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IV

Religious Faith the safeguard and eonsolation of Man.

out understanding, covenant breakers, without natural affection, implacable, unmerciful. Who, knowing the judgement of God, that they which commit such things are worthy of death, not only do the same, but have pleasure in them that do them.

Now, the state of human depravity, of which we have here the affecting detail, existed in the full light and influence of philosophy. Philosophy attained its highest improvement and celebrity, at a much earlier period, and was now in full action upon the manners and hearts of men. The wisest, the most virtuous, and most approved of their philosophers flourished four centuries before; and the result of their discoveries, of their tenets, and precepts, among their posterity, was, the reign of wickedness and pollution, of which the Apostle has given us such a lively, but afflicting description. And this is not a state of society for which, I think, any one that hears me, or any person with a sane intellect, would take in exchange for our own.

Yet the deistical and unbelieving philosopher boasts of his tolerating spirit. If this

were

Religious Faith the safeguard and consolation of Man.

cause.

were granted' him, it would give little to his

But was toleration a striking feature in the character of the ancient governments, under the reign of heathen philosophy, and polytheism?

Do we not know that the greatest of all the Greek philosophers suffered the death, to which he was sentenced on a charge of infidelity to the idolatries and polytheism of his country? His innocence of the charge only shews the falsehood of his accusers, and the virulence of the intolerating superstition, by the laws of which he suffered. Neither this, nor the composure with which he submitted to his fate, adds any thing to the dignity of human reason. When he proved the injustice of the sentence, by which he suffered, he forfeited the honour of dying a martyr to truth. In the language of St. Paul, when he knew God, glorified him not as God. In the fortitude and serenity, with which he resigned his life; because the fortitude and serenity were not exhibited in attestation of the truth which shone upon his understanding, he debased his enlightened intellect, dishonoured

Religious Faith the safeguard and consolation of Man.

Him who gave it, and had shewn Himself to it; nexhibited a most humiliating picture of the futility of philosophy, and the incompetency of natural reason, however informed and instructed. How differently are we affected in beholding the persecution of Socrates in Greece, and of Shadrach, Meshach, and Abednego, at Babylon?—the weakness of philosophy, and the strength of faith?

But even at Babylon, nearly two centuries before the time of Socrates, philosophy was not unknown. The learning and science of the Chaldeans have obtained a place in the records of fame: and, it is not unlikely that the study of the human mind, and of the divine being, prevailed among them to a degree, of which we have no testimony in the memorials that have reached us of that ancient people. The portion of history which we have been considering is an unquestionable document of their principle, and practice, with regard to toleration in religion.

Hence we come again to this sure conclusion that nothing but faith in God can subdue the human mind to practice and obey his law:

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Religious Faith the safeguard and consolation of Man.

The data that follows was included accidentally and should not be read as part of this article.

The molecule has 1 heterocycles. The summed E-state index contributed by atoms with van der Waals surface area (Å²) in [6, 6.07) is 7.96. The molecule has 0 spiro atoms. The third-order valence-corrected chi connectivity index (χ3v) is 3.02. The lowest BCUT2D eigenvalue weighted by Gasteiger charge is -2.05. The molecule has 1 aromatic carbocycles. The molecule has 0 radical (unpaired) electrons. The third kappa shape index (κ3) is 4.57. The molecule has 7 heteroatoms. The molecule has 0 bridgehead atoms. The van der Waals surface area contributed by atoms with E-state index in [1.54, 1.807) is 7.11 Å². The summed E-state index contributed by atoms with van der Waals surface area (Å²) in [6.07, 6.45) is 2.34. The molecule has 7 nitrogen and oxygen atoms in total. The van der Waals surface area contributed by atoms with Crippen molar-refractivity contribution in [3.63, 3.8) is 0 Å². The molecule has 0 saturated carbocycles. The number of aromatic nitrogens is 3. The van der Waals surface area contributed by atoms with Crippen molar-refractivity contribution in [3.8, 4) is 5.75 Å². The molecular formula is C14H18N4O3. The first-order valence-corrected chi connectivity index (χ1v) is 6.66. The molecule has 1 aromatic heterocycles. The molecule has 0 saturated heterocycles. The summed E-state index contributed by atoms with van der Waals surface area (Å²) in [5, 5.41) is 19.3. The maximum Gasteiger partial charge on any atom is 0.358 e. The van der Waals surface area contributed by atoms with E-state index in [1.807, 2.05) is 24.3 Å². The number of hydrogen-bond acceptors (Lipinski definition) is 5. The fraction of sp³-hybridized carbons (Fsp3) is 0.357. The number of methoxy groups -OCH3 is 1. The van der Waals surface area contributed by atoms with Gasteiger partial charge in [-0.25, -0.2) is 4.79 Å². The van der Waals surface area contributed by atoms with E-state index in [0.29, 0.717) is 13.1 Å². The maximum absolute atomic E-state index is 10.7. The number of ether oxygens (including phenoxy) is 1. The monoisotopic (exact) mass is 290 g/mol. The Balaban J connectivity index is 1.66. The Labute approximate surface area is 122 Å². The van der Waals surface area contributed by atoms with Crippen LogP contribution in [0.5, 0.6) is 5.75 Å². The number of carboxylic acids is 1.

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: nothing, but faith in the revelation of Christ, can enable us to discharge the duties, which that revelation commands. Now, the government, which has been hitherto our blessing, as our boast, being founded on this religion ; the virtues which alone can qualify us to live in quiet and happy subjection to this government, must spring from this religion. If we suffer our religion, upon which our laws are founded, to be taken away, or corrupted; the whole superstructure must fall : if we perish in the ruins, we shall only meet the fate we deserve, and which, indeed, contemplating the general course of God's providence we may expect. When Moses gave the law to the Israelites, he threatened the punishment of their apostacy from God. The Lord shall scatter you among the nations, and you shall be left few in number among the heathen ; · and there ye shall serve Gods, the work of men's hands, wood, and stone; there you shall have the fruits of your apostacy: there you shall have full scope to your idolatrous mind: there you shall worship these vain Gods to your hearts desire; for torments and

persecutions their I

Religious Faith the safeguard and consolation of Man.

eutions shall await your adoration of the true God, whom you will have forsaken. How remarkably was this prophetic denunciation fulfilled, when Shadrach, Meshach, and Abednego, by the fiery trial of their faith, declared the true God to the Heathen that ruled over them? Need I refer to the concluding calamity of the Jews, the destruction of their city, and the dispersion of the people ?

Contemplating thus the threatened and executed vengeance of the Almighty, upon the people, whom he would have taken to his bosom, can we forbear to ask ourselves whether we stand fast in our faith? whether we may not have provoked his displeasure, so that He may permit the religion and laws of our fathers to be taken from us? Shall we not consider seriously what has been the spring and nourishment of the infidelity and disaffection, that seem to be so extending among us ? May we not trace the evil to our own direliction of duty ? If the lower orders have not been invited to the worship of their Maker; if there have not been even places of worship to receive them; if they have never been admonished of

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